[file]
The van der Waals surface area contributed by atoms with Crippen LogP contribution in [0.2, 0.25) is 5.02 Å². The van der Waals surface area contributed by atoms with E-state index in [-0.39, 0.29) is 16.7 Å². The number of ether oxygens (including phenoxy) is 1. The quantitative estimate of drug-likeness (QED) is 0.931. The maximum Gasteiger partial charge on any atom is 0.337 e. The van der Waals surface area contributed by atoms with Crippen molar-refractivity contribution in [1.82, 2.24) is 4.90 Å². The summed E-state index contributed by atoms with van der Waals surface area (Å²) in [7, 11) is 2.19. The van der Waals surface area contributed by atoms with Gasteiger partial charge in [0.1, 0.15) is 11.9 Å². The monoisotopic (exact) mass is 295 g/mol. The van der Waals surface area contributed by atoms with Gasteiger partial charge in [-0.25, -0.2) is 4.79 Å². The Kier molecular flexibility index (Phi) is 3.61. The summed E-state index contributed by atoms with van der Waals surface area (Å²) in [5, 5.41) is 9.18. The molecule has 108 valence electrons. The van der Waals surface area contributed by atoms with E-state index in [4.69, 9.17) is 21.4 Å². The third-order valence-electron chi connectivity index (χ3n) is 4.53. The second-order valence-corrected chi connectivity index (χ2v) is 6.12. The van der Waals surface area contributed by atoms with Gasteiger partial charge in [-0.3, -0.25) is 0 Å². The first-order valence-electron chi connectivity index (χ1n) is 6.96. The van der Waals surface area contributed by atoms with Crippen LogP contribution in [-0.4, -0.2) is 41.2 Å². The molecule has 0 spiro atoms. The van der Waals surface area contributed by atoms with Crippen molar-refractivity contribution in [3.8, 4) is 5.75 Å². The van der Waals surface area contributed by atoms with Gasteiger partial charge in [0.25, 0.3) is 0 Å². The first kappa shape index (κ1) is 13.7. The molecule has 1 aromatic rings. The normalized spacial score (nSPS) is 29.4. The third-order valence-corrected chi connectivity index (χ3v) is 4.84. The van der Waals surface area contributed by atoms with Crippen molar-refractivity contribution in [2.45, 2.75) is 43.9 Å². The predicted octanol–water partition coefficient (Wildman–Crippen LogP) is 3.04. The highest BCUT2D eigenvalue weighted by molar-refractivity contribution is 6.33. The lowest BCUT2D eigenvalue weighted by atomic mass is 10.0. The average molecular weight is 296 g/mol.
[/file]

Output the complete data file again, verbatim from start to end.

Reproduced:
The van der Waals surface area contributed by atoms with Crippen LogP contribution in [0.2, 0.25) is 5.02 Å². The van der Waals surface area contributed by atoms with E-state index in [-0.39, 0.29) is 16.7 Å². The number of ether oxygens (including phenoxy) is 1. The quantitative estimate of drug-likeness (QED) is 0.931. The maximum Gasteiger partial charge on any atom is 0.337 e. The van der Waals surface area contributed by atoms with Crippen molar-refractivity contribution in [1.82, 2.24) is 4.90 Å². The summed E-state index contributed by atoms with van der Waals surface area (Å²) in [7, 11) is 2.19. The van der Waals surface area contributed by atoms with Gasteiger partial charge in [0.1, 0.15) is 11.9 Å². The monoisotopic (exact) mass is 295 g/mol. The van der Waals surface area contributed by atoms with Gasteiger partial charge in [-0.25, -0.2) is 4.79 Å². The Kier molecular flexibility index (Phi) is 3.61. The summed E-state index contributed by atoms with van der Waals surface area (Å²) in [5, 5.41) is 9.18. The molecule has 108 valence electrons. The van der Waals surface area contributed by atoms with E-state index in [4.69, 9.17) is 21.4 Å². The third-order valence-electron chi connectivity index (χ3n) is 4.53. The second-order valence-corrected chi connectivity index (χ2v) is 6.12. The van der Waals surface area contributed by atoms with Gasteiger partial charge in [-0.3, -0.25) is 0 Å². The first-order valence-electron chi connectivity index (χ1n) is 6.96. The van der Waals surface area contributed by atoms with Crippen LogP contribution in [-0.4, -0.2) is 41.2 Å². The molecule has 0 spiro atoms. The van der Waals surface area contributed by atoms with Crippen molar-refractivity contribution in [3.8, 4) is 5.75 Å². The van der Waals surface area contributed by atoms with Gasteiger partial charge in [0.25, 0.3) is 0 Å². The first kappa shape index (κ1) is 13.7. The molecule has 1 aromatic rings. The normalized spacial score (nSPS) is 29.4. The third-order valence-corrected chi connectivity index (χ3v) is 4.84. The van der Waals surface area contributed by atoms with Crippen molar-refractivity contribution in [2.45, 2.75) is 43.9 Å². The predicted octanol–water partition coefficient (Wildman–Crippen LogP) is 3.04. The highest BCUT2D eigenvalue weighted by molar-refractivity contribution is 6.33. The lowest BCUT2D eigenvalue weighted by atomic mass is 10.0. The average molecular weight is 296 g/mol.